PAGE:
The Paradox of Electoral Bonds in India: How Curiosity Killed the Cat?

Mr. Sumit Arora ✉

In the netting of Indian politics, the introduction of electoral bonds has been a subject of intense debate and scrutiny. Ostensibly designed to cleanse the funding mechanisms of political parties, these instruments have instead cloaked the process in a shroud of opacity. The adage "Curiosity killed the cat," often used to warn of the dangers of unnecessary investigation, finds a peculiar resonance in the context of electoral bonds. This piece explores the paradoxical nature of electoral bonds in India, where the quest for transparency in political funding has led to an environment where curiosity is both a necessity and a casualty.


Representative picture

The Genesis & Paradox

Introduced in 2018, electoral bonds were hailed as a revolutionary step towards ensuring clean money in politics. The government posited that these instruments would enable donations to political parties through formal banking channels, thereby eliminating the influx of black money. This initiative appeared to be a panacea for the long-standing malaise of opaque political funding.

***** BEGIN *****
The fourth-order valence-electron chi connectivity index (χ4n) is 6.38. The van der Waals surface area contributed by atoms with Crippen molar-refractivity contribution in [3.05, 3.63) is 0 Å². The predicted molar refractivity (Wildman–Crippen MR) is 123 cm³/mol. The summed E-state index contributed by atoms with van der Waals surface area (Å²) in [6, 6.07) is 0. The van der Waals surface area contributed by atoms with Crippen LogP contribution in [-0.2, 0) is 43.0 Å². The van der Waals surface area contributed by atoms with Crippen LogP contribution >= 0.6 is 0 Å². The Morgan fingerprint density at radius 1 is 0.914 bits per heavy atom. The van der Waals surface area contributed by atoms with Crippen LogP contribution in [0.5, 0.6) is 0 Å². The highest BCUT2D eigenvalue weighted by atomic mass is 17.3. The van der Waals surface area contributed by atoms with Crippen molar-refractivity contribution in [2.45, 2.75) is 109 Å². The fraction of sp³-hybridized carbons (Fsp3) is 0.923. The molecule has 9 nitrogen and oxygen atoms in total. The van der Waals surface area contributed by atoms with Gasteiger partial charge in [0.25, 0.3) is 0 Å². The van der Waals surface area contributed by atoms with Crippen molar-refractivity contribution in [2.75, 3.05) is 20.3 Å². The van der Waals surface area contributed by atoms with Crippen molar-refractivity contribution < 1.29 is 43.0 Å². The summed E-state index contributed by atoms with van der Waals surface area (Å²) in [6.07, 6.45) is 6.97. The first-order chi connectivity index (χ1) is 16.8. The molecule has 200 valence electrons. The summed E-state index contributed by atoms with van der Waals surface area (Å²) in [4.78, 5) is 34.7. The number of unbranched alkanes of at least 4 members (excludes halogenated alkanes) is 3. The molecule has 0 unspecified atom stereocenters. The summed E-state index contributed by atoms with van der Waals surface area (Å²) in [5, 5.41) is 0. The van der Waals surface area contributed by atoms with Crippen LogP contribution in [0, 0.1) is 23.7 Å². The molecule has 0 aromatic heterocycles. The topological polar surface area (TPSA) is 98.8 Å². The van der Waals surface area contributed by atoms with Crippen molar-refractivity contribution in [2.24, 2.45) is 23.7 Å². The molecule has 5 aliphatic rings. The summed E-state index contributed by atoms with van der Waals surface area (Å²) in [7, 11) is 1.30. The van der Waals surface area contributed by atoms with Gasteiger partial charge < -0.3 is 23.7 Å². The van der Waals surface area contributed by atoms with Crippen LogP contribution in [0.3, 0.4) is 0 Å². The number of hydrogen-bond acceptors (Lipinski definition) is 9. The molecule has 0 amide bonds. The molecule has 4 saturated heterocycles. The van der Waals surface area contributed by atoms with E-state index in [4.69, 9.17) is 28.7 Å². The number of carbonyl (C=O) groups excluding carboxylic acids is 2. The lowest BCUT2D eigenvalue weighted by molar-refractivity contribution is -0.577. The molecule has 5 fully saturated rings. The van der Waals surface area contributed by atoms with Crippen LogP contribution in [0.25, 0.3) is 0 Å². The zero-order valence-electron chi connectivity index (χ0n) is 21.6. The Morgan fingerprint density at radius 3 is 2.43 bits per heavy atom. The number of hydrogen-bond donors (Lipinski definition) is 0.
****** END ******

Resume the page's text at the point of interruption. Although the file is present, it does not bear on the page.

However, the implementation of electoral bonds has unfolded a paradox. The anonymity provided to donors has raised significant concerns about the potential for quid pro quo and undue influence on policy-making. While the bonds are purchased through the banking system, the identity of the donor remains shielded from the public eye. This anonymity contradicts the very essence of transparency and accountability in political financing.

The situation embodies the proverb "Curiosity killed the cat," where the electorate's quest for understanding the sources of political funding is met with a deliberate obfuscation. The citizens' right to know who funds their elected representatives is fundamental to a healthy democracy. Yet, under the guise of promoting transparency, the electoral bond scheme has effectively stifled this curiosity.


The Need for Curiosity

In this context, curiosity does not kill the cat; rather, it is the lifeblood of a vibrant democratic society. The electorate's desire to scrutinize the financial underpinnings of political parties is not just a matter of idle curiosity but a critical exercise of democratic rights. The opacity surrounding electoral bonds necessitates a heightened sense of curiosity among citizens, media, and civil society organizations.